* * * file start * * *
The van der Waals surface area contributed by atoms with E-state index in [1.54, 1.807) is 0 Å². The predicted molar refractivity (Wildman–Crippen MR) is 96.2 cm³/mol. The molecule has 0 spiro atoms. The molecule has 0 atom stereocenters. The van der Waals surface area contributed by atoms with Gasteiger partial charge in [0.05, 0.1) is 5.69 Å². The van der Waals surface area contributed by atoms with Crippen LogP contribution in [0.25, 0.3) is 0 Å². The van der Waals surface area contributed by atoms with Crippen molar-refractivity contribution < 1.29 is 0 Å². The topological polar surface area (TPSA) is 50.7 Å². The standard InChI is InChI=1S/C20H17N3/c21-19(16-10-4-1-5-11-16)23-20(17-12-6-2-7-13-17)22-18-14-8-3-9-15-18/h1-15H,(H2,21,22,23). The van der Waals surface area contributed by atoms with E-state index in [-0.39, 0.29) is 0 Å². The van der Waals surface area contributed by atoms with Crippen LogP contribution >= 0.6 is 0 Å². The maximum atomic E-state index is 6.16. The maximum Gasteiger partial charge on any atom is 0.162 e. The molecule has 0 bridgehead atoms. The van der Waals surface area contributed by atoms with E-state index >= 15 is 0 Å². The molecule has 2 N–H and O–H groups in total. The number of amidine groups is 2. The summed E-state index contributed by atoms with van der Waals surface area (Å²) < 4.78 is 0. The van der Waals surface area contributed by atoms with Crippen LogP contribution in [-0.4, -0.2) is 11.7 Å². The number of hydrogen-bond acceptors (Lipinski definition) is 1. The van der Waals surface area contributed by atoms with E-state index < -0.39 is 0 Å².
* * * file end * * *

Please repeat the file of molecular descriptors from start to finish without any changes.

The van der Waals surface area contributed by atoms with E-state index in [1.54, 1.807) is 0 Å². The predicted molar refractivity (Wildman–Crippen MR) is 96.2 cm³/mol. The molecule has 0 spiro atoms. The molecule has 0 atom stereocenters. The van der Waals surface area contributed by atoms with Gasteiger partial charge in [0.05, 0.1) is 5.69 Å². The van der Waals surface area contributed by atoms with Crippen LogP contribution in [0.25, 0.3) is 0 Å². The van der Waals surface area contributed by atoms with Crippen molar-refractivity contribution < 1.29 is 0 Å². The topological polar surface area (TPSA) is 50.7 Å². The standard InChI is InChI=1S/C20H17N3/c21-19(16-10-4-1-5-11-16)23-20(17-12-6-2-7-13-17)22-18-14-8-3-9-15-18/h1-15H,(H2,21,22,23). The van der Waals surface area contributed by atoms with E-state index in [-0.39, 0.29) is 0 Å². The van der Waals surface area contributed by atoms with Crippen LogP contribution >= 0.6 is 0 Å². The maximum atomic E-state index is 6.16. The maximum Gasteiger partial charge on any atom is 0.162 e. The molecule has 0 bridgehead atoms. The van der Waals surface area contributed by atoms with E-state index >= 15 is 0 Å². The molecule has 2 N–H and O–H groups in total. The number of amidine groups is 2. The summed E-state index contributed by atoms with van der Waals surface area (Å²) < 4.78 is 0. The van der Waals surface area contributed by atoms with Crippen LogP contribution in [-0.4, -0.2) is 11.7 Å². The number of hydrogen-bond acceptors (Lipinski definition) is 1. The van der Waals surface area contributed by atoms with E-state index < -0.39 is 0 Å².